BOSTON (CN) — The Puerto Rico government begged the First Circuit for help Thursday in keeping hundreds of doctors from fleeing the island to seek higher wages and better working conditions in the continental U.S., but the court seemed to think federal law preempts the commonwealth’s solution — mandating higher Medicare reimbursement rates.
“Wouldn’t it be completely at odds with that statutory and policy choice to say Puerto Rico can regulate here?” U.S. Circuit Judge Kermit Lipez asked the island government’s attorney. “How can you reconcile that with a clear federal policy and law to the contrary?”
The attorney, Mariola Abreu of Pietrantoni, Mendez & Alvarez in San Juan, pressed a rather technical argument based on the statutory text but Lipez kept returning to Congress’ intent to limit local regulation. He called Abreu’s position “an odd and difficult logic to defend.”
The exodus of doctors from Puerto Rico has been going on for years but was exacerbated by Hurricane Maria in 2017. By the following year there were only 9,500 physicians left for a population of 3.2 million, with the result that it can take nine months to see a specialist and as long as 13 hours to be admitted to a facility, according to a 2020 federal government report. And the island continues to lose hundreds of medical professionals each year.
One of the biggest reasons that doctors are fleeing is low wages. In 2016 the average hourly wage for physicians in Puerto Rico was only $41.45, far below the average of $99.48 for practitioners on the mainland, according to the U.S. Bureau of Labor Statistics.
To help stem the tide, the Puerto Rico government enacted a law in 2019 that said that Medicare Advantage organizations, known as MAOs, can’t pay doctors less for services than the amount that traditional Medicare pays them. But a group of such organizations challenged the law, and a lower court held that it was preempted by a 2003 federal Medicare statute.
MAOs contract with Medicare but, instead of receiving fees for services, they get paid a fixed amount per person per year. They then turn around and contract with doctors, often paying them less than traditional Medicare does.
Lawmakers in Puerto Rico designed a fix for this by setting the traditional Medicare reimbursement rate as a floor. This was seen as a way to help, but even that proved cold comfort to many doctors since Medicare’s reimbursement rates for Puerto Rico remain the lowest in the U.S.
The law also tried to provide job security by saying that doctors could be fired only for cause. The lower court held that this provision was also preempted by the 2003 statute, under which doctors can be fired without cause if they get 60 days’ notice.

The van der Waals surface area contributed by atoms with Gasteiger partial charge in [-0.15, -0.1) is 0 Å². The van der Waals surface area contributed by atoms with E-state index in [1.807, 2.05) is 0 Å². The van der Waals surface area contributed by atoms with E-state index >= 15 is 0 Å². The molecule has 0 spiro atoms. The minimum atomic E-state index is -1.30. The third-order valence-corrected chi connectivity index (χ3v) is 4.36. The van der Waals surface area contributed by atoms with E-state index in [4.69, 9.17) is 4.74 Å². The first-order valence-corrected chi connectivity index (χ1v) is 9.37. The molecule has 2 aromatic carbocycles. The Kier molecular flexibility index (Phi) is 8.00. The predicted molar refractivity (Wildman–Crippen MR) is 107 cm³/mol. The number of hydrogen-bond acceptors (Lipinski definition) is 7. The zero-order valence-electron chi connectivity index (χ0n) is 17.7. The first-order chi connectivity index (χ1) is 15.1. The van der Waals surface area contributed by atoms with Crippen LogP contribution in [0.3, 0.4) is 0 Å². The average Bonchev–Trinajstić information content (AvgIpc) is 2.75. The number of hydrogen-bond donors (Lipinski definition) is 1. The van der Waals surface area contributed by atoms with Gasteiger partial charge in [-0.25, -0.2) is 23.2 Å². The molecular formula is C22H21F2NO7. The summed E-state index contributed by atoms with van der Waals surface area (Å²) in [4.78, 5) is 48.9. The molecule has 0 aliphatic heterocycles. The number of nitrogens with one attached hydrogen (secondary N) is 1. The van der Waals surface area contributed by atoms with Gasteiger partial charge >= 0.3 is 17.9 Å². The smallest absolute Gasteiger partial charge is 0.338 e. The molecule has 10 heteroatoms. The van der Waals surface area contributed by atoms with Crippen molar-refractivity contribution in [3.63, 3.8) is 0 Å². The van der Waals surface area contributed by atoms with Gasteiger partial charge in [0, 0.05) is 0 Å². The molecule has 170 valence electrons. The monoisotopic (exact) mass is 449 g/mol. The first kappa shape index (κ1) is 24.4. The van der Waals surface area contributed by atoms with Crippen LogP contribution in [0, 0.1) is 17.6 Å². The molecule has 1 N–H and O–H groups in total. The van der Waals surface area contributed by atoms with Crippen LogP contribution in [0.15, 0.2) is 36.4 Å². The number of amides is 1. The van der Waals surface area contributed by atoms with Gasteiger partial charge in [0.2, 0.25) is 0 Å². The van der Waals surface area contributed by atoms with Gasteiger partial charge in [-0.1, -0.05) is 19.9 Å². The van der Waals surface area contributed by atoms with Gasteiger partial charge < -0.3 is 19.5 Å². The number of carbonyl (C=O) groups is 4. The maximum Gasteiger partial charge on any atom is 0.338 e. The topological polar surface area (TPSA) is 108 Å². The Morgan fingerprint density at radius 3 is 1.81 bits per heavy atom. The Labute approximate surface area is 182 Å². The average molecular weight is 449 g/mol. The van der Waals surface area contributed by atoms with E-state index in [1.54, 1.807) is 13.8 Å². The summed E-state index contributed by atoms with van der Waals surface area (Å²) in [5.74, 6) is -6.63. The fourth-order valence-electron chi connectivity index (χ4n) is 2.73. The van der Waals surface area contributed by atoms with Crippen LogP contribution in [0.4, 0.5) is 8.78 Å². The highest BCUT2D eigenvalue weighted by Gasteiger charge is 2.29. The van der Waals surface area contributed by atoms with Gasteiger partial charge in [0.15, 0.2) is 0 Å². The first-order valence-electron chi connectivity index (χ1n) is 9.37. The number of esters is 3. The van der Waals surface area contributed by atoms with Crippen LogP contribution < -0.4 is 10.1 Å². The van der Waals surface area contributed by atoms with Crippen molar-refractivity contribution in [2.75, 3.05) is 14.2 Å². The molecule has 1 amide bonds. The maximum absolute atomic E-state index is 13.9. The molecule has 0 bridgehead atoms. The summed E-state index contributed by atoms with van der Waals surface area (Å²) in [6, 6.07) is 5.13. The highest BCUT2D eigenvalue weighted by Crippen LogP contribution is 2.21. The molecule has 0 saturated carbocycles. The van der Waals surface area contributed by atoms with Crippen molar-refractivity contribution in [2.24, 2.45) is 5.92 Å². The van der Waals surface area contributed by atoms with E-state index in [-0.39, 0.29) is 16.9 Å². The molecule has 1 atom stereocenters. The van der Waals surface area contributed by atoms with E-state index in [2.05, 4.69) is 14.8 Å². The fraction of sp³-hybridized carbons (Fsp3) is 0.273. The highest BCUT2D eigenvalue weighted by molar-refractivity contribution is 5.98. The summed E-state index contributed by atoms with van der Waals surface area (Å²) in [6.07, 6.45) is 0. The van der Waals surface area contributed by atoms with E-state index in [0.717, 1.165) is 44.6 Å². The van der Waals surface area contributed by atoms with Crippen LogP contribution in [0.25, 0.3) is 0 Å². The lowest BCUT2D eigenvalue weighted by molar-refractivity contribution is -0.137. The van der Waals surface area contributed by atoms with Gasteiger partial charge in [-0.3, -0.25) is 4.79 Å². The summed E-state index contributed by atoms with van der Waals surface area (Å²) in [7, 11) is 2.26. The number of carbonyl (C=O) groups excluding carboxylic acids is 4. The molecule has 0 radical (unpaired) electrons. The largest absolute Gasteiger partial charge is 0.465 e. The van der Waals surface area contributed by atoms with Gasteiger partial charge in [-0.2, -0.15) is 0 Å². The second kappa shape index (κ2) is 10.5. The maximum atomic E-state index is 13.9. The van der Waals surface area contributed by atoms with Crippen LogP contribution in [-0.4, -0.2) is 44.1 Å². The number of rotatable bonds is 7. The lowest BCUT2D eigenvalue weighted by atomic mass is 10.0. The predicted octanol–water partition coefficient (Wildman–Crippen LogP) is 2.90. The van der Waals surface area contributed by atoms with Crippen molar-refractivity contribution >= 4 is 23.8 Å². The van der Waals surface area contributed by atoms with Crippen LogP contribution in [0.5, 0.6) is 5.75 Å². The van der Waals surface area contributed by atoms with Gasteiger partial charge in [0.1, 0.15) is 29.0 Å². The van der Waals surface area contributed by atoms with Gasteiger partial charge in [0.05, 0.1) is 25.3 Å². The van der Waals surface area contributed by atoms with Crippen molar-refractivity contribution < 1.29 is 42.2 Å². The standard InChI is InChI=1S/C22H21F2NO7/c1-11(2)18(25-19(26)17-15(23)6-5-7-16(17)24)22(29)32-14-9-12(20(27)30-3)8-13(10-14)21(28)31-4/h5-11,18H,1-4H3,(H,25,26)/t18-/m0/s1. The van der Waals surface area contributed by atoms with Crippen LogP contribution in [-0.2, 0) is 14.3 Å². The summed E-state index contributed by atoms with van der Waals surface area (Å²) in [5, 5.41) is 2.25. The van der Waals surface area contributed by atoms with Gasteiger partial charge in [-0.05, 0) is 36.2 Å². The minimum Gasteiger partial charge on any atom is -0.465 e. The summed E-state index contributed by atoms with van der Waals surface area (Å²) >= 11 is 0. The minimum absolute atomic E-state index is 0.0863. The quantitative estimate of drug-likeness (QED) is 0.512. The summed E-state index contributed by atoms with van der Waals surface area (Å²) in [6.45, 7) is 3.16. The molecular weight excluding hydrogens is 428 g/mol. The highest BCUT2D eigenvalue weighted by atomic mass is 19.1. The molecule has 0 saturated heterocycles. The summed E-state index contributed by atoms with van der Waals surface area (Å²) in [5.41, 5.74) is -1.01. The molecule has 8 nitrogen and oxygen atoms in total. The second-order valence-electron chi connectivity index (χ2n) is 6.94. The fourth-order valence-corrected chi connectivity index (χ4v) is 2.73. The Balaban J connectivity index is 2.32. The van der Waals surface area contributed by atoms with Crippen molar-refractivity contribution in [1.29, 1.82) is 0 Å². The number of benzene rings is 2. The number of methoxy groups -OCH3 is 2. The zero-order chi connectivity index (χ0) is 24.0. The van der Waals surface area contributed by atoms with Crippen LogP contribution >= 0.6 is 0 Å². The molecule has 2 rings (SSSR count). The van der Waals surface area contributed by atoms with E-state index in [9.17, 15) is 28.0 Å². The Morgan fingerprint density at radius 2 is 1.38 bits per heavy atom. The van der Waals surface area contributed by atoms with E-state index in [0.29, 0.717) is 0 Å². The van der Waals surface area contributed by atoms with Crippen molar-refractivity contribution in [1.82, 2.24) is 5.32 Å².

“Medicare Advantage is semi-privatized and depends on competition among MAOs,” stressed the plaintiffs’ lawyer, Michael Kimberly of McDermott, Will & Emery in Washington, D.C.
“Congress decided it would get out of the business of dictating terms and assign that to MAOs that would set their own terms. MAOs would have the leeway they need to innovate and compete. That scheme would be turned entirely upside down if the court were to side with the Commonwealth,” Kimberly told the judges.
Abreu noted that the 2003 statute preempted only local rules that conflicted with Medicare “standards” and said there were no relevant regulatory standards. Lipez said that argument had “some force,” but Kimberly replied Congress meant the word “standards” to refer to something broader — and even if it didn’t, there were standards that conflicted here.
This was especially true with regard to the “firing without cause” provision, Kimberly said, and U.S. Circuit Judge O. Rogeriee Thompson, an Obama appointee, came very close to getting Abreu to concede on that issue.
Lipez, who was appointed by President Clinton, remained focused on the larger picture of congressional intent. “There’s clear legislative history that in adopting Medicare Advantage Congress wanted to avoid mandated pricing because they wanted as a matter of policy a free enterprise system to produce lower prices and competition,” he said. “Shouldn’t we look beyond the text to the totality of the statutory structure and history?”
And Thompson suggested that if Puerto Rico really wants to fix its problem, its best bet might be to lobby Congress to change the law.
“It’s clear that Puerto Rico was trying to stop the flight of doctors,” she told Abreu, “but should there be a political solution to this? It might be a matter of trying to get Congress to give you a political solution rather than trying to make an argument here.”